The Northwest Energy Task Force is keeping a close eye on the power needs of two mines scheduled to open next year at Red Lake.
Task force member John Mason said there's a looming problem for two new mining projects that need a solution.
“Between the Rubicon operation and (Goldcorp's) Cochenour Bruce Channel, I would estimate over $700 million has been spent, and yet could be hampered with power issues, which would be devastating to these new operations.”
Mason said the mines could be held up unless electricity infrastructure is upgraded.
Rubicon’s Phoenix gold project is set to start up next spring, and mine maintenance superintendent Sylvain Talbot agrees there’s a challenge to overcome.
“There is nine megawatts available, and Goldcorp and Rubicon are maybe looking for 20 megawatts. And there is another junior company that's coming, so Red Lake area is running out of power.”
Talbot said he recently asked about options to enable Rubicon to start production at the new mine next spring.
The Independent Electricity System Operator, he said, proposed a temporary "load curtain.” The mine would have five minutes to shut down if issues developed with power generation in the system.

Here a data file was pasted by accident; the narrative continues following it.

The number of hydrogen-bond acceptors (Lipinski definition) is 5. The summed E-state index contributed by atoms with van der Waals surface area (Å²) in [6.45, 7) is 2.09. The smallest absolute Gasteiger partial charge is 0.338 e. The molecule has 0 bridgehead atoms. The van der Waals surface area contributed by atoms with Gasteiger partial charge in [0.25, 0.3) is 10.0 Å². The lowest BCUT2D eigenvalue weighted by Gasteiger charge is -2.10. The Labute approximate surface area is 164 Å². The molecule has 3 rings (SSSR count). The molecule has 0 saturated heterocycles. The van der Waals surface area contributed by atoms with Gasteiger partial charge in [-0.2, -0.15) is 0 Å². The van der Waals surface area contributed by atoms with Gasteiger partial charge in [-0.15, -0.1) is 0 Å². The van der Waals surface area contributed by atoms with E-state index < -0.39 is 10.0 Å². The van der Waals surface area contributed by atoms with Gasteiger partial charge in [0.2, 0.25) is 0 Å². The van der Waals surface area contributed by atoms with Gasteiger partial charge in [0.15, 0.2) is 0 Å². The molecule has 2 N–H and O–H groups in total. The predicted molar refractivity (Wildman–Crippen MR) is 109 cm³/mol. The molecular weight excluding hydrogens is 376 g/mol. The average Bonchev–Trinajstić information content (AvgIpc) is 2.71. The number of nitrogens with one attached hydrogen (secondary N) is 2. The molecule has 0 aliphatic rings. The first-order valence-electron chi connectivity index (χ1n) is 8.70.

"The problem is the line. There is only one single line between Dryden and Red Lake. The line has a capacity.”
Talbot noted planned upgrades to transmission infrastructure from Dryden to Red Lake may not be done until the end of next year. Talbot said "Hydro One has to upgrade the line between Ear Falls and Dryden,” and that it has to add capacity at the Red Lake Transformer Station.
That should be "good to go,” he said, by the end of 2015.
Meetings are being held between the companies and Hydro One to deal with the issue in the interim.
When contacted by CBC News on Wednesday, a spokesperson for Hydro One Networks said she was looking into the matter and would try to obtain information from Hydro officials about the situation at Red Lake on Thursday.
Mason said he is confident there's an opportunity to come up with short-term solutions by refurbishing existing lines — but those solutions are needed to allow production to begin at both operations next year.
If not, "in terms of an economic driver for the northwest, including all the northwest, there would be ramifications — and that's the big concern,” Mason said.